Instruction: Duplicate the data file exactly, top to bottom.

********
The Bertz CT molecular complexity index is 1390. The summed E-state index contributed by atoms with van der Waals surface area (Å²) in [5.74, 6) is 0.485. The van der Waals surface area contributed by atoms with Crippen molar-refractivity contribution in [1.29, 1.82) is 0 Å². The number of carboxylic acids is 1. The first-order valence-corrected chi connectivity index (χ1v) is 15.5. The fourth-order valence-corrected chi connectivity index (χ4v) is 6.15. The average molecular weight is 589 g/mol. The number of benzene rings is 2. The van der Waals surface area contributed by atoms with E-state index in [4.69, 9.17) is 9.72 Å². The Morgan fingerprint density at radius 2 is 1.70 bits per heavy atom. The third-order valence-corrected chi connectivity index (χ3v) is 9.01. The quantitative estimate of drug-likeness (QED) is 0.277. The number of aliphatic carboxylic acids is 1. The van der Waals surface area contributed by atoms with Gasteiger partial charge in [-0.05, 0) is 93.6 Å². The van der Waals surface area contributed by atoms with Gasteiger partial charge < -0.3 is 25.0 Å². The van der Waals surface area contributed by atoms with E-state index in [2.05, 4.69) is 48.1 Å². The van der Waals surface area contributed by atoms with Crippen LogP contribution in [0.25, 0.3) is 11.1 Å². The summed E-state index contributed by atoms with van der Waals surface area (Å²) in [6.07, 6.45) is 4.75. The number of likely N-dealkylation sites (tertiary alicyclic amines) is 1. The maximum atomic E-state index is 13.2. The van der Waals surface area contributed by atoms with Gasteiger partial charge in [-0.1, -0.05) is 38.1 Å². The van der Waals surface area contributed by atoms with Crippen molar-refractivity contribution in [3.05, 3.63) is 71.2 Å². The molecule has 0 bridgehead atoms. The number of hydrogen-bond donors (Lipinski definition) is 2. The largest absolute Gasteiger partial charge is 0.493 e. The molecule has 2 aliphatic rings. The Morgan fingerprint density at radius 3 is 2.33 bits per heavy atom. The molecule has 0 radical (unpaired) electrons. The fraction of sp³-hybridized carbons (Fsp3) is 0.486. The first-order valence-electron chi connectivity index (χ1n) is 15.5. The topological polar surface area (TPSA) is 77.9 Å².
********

The Bertz CT molecular complexity index is 1390. The summed E-state index contributed by atoms with van der Waals surface area (Å²) in [5.74, 6) is 0.485. The van der Waals surface area contributed by atoms with Crippen molar-refractivity contribution in [1.29, 1.82) is 0 Å². The number of carboxylic acids is 1. The first-order valence-corrected chi connectivity index (χ1v) is 15.5. The fourth-order valence-corrected chi connectivity index (χ4v) is 6.15. The average molecular weight is 589 g/mol. The number of benzene rings is 2. The van der Waals surface area contributed by atoms with E-state index in [4.69, 9.17) is 9.72 Å². The Morgan fingerprint density at radius 2 is 1.70 bits per heavy atom. The third-order valence-corrected chi connectivity index (χ3v) is 9.01. The quantitative estimate of drug-likeness (QED) is 0.277. The number of aliphatic carboxylic acids is 1. The van der Waals surface area contributed by atoms with Gasteiger partial charge in [-0.05, 0) is 93.6 Å². The van der Waals surface area contributed by atoms with Gasteiger partial charge < -0.3 is 25.0 Å². The van der Waals surface area contributed by atoms with E-state index in [2.05, 4.69) is 48.1 Å². The van der Waals surface area contributed by atoms with Crippen LogP contribution in [0.25, 0.3) is 11.1 Å². The summed E-state index contributed by atoms with van der Waals surface area (Å²) in [6.07, 6.45) is 4.75. The number of likely N-dealkylation sites (tertiary alicyclic amines) is 1. The maximum atomic E-state index is 13.2. The van der Waals surface area contributed by atoms with Gasteiger partial charge in [-0.1, -0.05) is 38.1 Å². The van der Waals surface area contributed by atoms with Crippen molar-refractivity contribution in [3.05, 3.63) is 71.2 Å². The molecule has 0 bridgehead atoms. The number of hydrogen-bond donors (Lipinski definition) is 2. The largest absolute Gasteiger partial charge is 0.493 e. The molecule has 2 aliphatic rings. The Morgan fingerprint density at radius 3 is 2.33 bits per heavy atom. The molecule has 0 radical (unpaired) electrons. The fraction of sp³-hybridized carbons (Fsp3) is 0.486. The first-order valence-electron chi connectivity index (χ1n) is 15.5. The topological polar surface area (TPSA) is 77.9 Å².